1. ‘he then cast off the fishing jacket’
    1.  
    1. b.
    1. (IcePaHC: 1350, BandamennM.377)
    1. Er
    2. is.prs
    1. now
    1. kyrrt
    2. quiet
    1. um
    2. about
    1. veturinn.
    2. winter.acc.def
    1. ‘It is now quiet for the winter.’
    1.  
    1. c.
    1. (IcePaHC: 1310, Grettir.605)
    1. Var
    2. be.pst
    1. þar
    2. there
    1. hinn
    2. def.nom
    1. mesti
    2. greatest.nom
    1. mannfagnaður
    2. entertainment.nom
    1. og
    2. and
    1. gleði.
    2. joy.nom
    1. ‘There was there the greatest entertainment and joy.’
    1.  
    1. d.
    1. (IcePaHC: 1210, Jartein.86)
    1. Þökkuðu
    2. thank.pst
    1. þau
    2. they.nom
    1. guði
    2. god.dat
    1. þessa
    2. dem.acc
    1. jartein
    2. miracle.acc
    1. og
    2. and
    1. hinum
    2. def.dat
    1. sæla
    2. holy.dat
    1. Þorláki
    2. Þorlákur.dat
    1. biskupi.
    2. bishop.dat
    1. ‘They thanked God for this miracle and the holy bishop Þorlákur.’

As such, Old Icelandic exhibits a fixed position associated with finiteness, with one available prefinite position (henceforth prefield) which can be optionally occupied by a wide variety of phrasal constituents; I return to the nature of prefield in Section 6.

In line with the theoretical assumptions outlined in Section 2, these facts can be captured at LFG’s c-structure in terms of a left-headed endocentric functional projection, IP, headed by the finite verb in I, with SpecIP as one available prefinite position, cf. the tree in (14).

    1. (14)

This is in line with previous proposals for the Icelandic left periphery within LFG (Sells 2001; 2005; Booth et al. 2017; Booth & Schätzle 2019; Booth & Beck 2021). The IP-rooted account outlined here contrasts with other formal accounts of Icelandic clause structure which assume an additional CP-projection to allow the subject to remain in SpecIP in non-subject-initial V2 clauses as well as in V1 clauses (e.g. Sigurðsson 1990). However, as Booth & Beck (2021) point out, this is motivated by the assumption that SpecIP is a unique subject position, within approaches to grammar where subjects are structurally defined; the subject is assumed to be fixed in SpecIP and the finite verb must thus occur in different functional heads (typically I and C) in order to account for the observed word order possibilities. As outlined in Section 2, in LFG subjects are captured at f-structure and need not necessarily be associated with a fixed structural position at c-structure. This more abstract view of subjecthood, and the flexibility with which subjects can be associated with c-structure, means that in principle an analysis where the subject is assumed to occupy a fixed structural position – as in the more standard generative analysis described above – is equally acceptable as an alternative analysis where rather the finite verb is fixed, with two available positions for the subject. In fact, as I show in Section 6, there is empirical evidence with respect to information structure which indicates that the prefield and and the immediately postfinite position are not one and the same position. As such, I opt for the IP-rooted account which neatly captures the key intuition borne out by the Old Icelandic data, namely that the position of the finite verb is restricted.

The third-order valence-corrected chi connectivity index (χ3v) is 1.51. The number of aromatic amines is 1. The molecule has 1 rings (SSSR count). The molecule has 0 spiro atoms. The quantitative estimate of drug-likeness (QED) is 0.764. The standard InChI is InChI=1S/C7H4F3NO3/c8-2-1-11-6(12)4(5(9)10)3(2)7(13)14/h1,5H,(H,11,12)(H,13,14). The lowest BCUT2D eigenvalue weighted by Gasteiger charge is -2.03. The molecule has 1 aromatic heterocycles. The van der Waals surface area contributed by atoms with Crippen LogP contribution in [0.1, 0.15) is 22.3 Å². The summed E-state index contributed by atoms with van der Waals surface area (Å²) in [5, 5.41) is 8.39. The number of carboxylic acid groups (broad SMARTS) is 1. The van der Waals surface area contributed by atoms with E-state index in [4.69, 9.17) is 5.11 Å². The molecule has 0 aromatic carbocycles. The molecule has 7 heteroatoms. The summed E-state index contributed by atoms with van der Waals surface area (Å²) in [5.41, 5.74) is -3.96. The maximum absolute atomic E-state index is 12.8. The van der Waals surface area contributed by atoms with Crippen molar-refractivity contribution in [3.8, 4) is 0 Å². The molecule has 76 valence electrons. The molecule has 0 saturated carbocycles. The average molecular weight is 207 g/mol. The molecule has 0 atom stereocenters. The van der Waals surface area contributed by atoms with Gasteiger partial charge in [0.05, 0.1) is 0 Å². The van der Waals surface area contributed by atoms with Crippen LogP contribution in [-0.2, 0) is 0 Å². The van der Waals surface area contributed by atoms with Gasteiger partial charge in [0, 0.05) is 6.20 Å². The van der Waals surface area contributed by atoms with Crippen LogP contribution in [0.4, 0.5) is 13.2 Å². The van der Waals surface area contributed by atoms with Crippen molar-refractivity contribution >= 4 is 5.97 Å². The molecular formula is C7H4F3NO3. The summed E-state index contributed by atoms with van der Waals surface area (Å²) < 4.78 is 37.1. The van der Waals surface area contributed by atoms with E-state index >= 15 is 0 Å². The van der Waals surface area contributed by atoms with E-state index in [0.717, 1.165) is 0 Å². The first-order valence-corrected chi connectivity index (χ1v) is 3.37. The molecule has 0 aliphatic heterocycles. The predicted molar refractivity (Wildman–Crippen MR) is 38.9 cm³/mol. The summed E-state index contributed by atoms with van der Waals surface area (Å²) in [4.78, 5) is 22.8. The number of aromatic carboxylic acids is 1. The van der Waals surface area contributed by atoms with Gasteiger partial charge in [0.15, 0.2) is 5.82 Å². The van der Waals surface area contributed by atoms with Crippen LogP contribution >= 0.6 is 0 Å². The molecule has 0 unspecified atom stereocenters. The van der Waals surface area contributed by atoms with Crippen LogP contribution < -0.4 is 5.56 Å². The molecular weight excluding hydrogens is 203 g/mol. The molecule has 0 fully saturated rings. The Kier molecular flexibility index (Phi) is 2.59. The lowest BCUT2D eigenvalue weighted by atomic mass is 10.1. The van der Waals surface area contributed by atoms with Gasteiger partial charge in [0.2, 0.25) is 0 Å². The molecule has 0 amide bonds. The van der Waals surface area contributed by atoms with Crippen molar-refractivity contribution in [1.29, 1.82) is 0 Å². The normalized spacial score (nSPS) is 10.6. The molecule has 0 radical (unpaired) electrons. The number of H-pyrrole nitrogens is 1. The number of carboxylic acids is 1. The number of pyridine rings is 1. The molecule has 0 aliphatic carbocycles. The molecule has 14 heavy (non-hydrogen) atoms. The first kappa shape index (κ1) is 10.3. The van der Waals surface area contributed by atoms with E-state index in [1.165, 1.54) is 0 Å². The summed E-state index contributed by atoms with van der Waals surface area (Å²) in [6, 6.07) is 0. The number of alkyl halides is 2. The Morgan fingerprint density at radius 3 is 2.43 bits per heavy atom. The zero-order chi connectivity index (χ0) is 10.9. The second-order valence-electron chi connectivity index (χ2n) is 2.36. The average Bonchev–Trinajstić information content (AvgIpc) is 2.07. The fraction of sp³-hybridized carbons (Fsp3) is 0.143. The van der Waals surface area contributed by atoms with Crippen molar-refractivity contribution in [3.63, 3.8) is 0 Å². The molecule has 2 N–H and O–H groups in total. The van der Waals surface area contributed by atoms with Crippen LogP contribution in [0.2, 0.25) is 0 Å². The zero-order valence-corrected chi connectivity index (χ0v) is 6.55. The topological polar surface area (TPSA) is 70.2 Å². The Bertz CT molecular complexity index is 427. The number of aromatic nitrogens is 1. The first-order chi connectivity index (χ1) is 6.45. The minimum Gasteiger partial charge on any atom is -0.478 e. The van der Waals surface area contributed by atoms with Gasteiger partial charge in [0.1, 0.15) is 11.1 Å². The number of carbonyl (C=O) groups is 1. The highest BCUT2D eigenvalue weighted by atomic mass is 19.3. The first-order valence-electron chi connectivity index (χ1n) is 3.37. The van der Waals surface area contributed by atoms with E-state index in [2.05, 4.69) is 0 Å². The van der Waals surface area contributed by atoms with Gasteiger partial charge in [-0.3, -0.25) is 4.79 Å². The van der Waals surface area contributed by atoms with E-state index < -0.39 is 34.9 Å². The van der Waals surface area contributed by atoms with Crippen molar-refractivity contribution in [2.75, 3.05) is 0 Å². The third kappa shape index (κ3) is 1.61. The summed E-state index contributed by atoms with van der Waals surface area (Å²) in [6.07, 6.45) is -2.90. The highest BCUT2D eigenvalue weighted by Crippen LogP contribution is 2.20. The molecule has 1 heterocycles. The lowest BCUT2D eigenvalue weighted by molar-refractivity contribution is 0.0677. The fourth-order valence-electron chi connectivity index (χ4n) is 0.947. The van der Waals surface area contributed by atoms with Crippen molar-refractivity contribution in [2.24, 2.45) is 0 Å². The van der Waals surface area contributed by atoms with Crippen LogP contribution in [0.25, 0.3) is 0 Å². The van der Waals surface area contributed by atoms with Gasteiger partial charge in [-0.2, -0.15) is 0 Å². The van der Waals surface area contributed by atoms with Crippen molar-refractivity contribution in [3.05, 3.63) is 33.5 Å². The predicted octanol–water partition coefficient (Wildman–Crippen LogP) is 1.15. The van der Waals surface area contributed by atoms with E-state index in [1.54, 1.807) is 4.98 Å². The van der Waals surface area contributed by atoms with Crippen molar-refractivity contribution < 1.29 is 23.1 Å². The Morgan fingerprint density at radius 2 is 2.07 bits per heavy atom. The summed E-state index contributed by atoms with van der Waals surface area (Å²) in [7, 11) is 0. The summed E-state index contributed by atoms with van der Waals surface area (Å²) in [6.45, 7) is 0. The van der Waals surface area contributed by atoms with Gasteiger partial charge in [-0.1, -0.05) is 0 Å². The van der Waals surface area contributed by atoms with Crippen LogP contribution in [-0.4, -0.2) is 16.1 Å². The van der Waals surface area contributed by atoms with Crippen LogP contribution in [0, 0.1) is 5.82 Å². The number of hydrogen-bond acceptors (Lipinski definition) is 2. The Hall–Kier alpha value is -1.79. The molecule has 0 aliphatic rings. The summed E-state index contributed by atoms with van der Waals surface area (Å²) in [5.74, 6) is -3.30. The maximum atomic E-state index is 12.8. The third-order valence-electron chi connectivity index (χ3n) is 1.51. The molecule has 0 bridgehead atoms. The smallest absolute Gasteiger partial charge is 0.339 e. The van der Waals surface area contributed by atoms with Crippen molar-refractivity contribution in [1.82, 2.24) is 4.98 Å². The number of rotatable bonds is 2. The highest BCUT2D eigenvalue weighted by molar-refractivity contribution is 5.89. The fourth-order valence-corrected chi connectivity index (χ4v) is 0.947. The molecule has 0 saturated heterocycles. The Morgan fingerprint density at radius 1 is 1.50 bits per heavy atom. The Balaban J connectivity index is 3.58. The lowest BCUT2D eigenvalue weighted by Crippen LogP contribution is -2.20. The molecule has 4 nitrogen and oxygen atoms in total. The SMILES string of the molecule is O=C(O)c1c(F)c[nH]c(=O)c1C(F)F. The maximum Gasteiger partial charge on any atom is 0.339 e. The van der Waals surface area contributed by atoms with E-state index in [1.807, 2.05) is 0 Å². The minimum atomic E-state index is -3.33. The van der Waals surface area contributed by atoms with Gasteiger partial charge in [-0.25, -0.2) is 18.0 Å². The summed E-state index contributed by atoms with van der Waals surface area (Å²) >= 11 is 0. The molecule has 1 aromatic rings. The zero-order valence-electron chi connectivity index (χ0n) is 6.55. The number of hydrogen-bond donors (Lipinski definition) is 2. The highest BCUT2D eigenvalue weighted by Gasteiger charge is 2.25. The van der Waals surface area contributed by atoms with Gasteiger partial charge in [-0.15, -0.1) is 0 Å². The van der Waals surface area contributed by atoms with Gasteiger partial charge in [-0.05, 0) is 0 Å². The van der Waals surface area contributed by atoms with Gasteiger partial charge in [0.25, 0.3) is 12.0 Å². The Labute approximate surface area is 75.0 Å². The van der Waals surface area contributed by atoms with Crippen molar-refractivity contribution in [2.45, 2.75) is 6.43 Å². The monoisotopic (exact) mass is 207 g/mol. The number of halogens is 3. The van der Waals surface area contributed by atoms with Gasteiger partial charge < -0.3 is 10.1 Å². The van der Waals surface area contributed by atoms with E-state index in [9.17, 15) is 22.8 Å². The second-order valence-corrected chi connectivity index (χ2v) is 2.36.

3.2 Does Old Icelandic have a VP?

The original discussion on (argument) configurationality in Old Icelandic featured a claim concerning its structural organisation by Faarlund (1990), specifically that the language lacks a VP-constituent. Faarlund’s evidence for the absence of a VP-constituent centred on negative evidence, namely the fact that structures involving VP-fronting, VP-clefting and VP-pronominalisation did not appear to be attested. However, in historical linguistics this type of negative evidence is famously problematic; the absence of a structure in a language stages’s written attestation carries much less weight than synchronic judgements of a structure as ungrammatical. Instead, it is sensible to investigate whether also positive evidence against a VP-constituent can be found, taking into account a broader range of types of evidence. In this section, I test Faarlund’s original claims against the (M)IcePaHC data and also consider further diagnostics for constituency. In order to abstract away from V2, I only examine sentences with a finite auxiliary and a nonfinite lexical verb which is transitive, specifically examining the behaviour of the nonfinite lexical verb and its object. As I discuss below, Faarlund’s claim regarding the absence of VP-pronominalisation has since been challenged by Rögnvaldsson (1995: 13), who claims that tests for VP-constituency “appear to give the same results for Old and Modern Icelandic”. As I show in this section, if one extends the diagnostics to a broader range, this is not the case; subtle differences between Old Icelandic and the modern language can in fact be found.